In hot weather the Dace is most easily taken with an artificial fly, and prefers most the black and dun flies. They bite best from three in the morning till nine, and from four in the afternoon till night. The tackle must be fine and strong ; the rod not exceeding six feet, the line somewhat shorter of six hairs, and about two feet of silk-worm gut for the bottom links; a swan-quill float, and small hooks about No. 11 or 12, though they should be of stronger wire than that usually sold of those sizes. The most suitable baits for Dace are the oak-worm, red-worm, brandlings, gentles, flag-worms, and cadis-worms; greaves also are a good bait for Dace. Red paste is an excellent bait; but it will be advisable to take more than one kind of paste, as the Dace is a capricious fish, and in the course of a morning and evening will shun the bait which they had just taken before.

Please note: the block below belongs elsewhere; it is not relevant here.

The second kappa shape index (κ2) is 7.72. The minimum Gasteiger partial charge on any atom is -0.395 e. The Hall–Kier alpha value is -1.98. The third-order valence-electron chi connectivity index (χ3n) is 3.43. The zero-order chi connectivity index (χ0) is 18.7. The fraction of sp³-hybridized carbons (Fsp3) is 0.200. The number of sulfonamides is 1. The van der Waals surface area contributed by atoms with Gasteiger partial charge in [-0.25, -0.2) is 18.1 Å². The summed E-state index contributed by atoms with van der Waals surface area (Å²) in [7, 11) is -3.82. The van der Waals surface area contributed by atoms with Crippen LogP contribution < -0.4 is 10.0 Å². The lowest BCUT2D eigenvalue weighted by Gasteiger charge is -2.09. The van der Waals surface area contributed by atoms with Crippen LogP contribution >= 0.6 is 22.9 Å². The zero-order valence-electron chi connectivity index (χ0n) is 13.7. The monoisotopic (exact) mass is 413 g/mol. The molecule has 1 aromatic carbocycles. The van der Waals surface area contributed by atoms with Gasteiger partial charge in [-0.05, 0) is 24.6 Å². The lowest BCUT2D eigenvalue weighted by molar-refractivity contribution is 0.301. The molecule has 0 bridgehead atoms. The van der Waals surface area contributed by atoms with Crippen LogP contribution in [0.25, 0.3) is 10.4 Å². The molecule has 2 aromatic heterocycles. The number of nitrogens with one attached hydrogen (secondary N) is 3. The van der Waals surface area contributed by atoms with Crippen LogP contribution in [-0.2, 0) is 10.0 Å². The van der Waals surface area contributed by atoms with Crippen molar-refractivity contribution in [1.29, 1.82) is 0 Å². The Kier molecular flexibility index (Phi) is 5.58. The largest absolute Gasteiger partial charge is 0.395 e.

The ground-bait for Dace should be prepared of bran, a crust of white bread soaked, and worked up into balls, with little stones in the middle. In choosing a place, let it be under the wind, where the water is smooth; plumb the depth, and let the lead be about eight inches from the bottom. The ground-bait must be thrown in about four yards above the fishing station, and the bait must be placed exactly over the ground-bait. Boiled malt is also a very good ground-bait, but it must be used sparingly.
A small landing-net will be found very serviceable in landing the larger fish; draw the fish a yard or two below the fishing station, as less disturbance will be thereby occasioned in the hole.
The Dace does not bite much later than October, and March may be considered as the earliest period.